Ohio’s attractiveness for energy exploration fell from second place to fourteenth in an annual industry survey conducted by the Fraser Institute, a Canadian free-market research group. Ohio tumbled twelve spots in the Institute’s 2012 Global Petroleum Survey based on oil and gas executives’ responses, some of which cited the severance tax hike proposed by Governor John Kasich, a Republican.
One executive quoted in the results opined, “The recent proposed tax increase and new regulations make investment in Ohio much less desirable[.]” Although Ohio remains one of the survey’s “Most Attractive” locales for energy exploration, the drop puts Ohio behind West Virginia and much closer to Pennsylvania in the rankings.
In a breakdown of the 2012 survey results, Ohio’s tax environment was listed as a deterrent to investment more frequently than the tax environments in Pennsylvania and West Virginia.
The Ohio General Assembly has not taken action on Kasichs severance tax proposal, but state Rep. Lynn Wachtmann told reporters in June that legislators were working to make the combined severance tax increase and income tax cut more palatable to legislators.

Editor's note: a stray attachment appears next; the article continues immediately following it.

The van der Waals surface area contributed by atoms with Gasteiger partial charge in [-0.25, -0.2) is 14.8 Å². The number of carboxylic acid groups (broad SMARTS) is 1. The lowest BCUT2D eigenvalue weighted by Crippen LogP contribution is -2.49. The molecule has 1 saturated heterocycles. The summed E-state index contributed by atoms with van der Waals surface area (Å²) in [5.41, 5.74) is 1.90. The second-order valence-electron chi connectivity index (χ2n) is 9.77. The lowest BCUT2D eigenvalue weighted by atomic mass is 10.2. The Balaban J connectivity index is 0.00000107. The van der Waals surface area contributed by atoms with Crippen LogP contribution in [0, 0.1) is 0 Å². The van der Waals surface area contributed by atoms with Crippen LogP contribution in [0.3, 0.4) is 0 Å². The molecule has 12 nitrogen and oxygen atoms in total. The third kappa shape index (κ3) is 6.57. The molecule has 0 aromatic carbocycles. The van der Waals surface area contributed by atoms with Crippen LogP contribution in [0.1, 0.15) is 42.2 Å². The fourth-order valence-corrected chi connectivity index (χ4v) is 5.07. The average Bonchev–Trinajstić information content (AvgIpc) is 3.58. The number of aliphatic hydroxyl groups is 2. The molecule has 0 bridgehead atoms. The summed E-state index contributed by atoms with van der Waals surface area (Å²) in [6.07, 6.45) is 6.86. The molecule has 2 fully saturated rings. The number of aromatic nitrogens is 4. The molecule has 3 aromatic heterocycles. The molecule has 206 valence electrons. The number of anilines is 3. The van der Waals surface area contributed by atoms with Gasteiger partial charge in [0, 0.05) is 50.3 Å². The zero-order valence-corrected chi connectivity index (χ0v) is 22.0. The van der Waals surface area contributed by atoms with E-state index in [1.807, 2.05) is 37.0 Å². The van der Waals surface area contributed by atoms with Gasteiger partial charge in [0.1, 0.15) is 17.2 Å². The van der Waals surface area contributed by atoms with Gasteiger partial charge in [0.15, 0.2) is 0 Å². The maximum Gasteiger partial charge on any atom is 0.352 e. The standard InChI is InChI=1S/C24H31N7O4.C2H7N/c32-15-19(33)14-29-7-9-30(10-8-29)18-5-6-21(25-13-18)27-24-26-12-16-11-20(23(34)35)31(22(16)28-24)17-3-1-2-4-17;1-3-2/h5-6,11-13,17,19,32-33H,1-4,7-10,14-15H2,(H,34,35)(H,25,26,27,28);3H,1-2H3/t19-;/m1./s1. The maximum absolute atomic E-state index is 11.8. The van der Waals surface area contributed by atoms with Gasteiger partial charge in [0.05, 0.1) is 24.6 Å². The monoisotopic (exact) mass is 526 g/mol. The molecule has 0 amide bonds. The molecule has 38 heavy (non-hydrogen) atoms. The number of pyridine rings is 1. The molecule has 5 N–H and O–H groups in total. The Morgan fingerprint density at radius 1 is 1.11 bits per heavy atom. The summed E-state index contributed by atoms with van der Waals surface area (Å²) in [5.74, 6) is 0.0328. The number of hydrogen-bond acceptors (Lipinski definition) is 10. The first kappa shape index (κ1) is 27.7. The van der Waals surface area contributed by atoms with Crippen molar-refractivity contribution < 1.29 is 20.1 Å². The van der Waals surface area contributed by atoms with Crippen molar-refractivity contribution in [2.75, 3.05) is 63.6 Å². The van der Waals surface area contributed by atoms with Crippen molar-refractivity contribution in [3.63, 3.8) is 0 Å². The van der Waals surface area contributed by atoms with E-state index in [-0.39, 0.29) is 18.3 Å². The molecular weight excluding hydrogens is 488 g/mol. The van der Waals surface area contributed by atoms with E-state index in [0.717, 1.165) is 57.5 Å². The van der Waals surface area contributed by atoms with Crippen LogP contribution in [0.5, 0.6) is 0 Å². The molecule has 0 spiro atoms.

Mike Dittoe, spokesman for Ohio House Speaker Bill Batchelder, confirmed that members of the Republican caucus were working with the governors office on the governor’s proposal and said legislation could be introduced as soon as November of this year.
The potential influx of capital investment to reach and process recently discovered shale reserves could create hundreds of thousands of jobs in Ohio and contribute billions to the state’s economy if optimistic projections prove accurate.
While supporters of Kasichs severance tax plan insist it is not a net tax increase because revenue would be used for a nominal income tax rebate to Ohio taxpayers, the National Taxpayers’ Union (NTU) rebuked Kasich for his proposal. NTU is the nations largest taxpayer advocacy organization.
Fellow taxpayer advocacy group Americans for Tax Reform (ATR) informed Ohio legislators in March that Kasich’s proposal was compliant with ATR’s Taxpayer Protection Pledge, but expressed reservations. ATR suggested Kasichs tax rebate proposal be accommodated by cutting government spending as opposed to “raising taxes elsewhere.“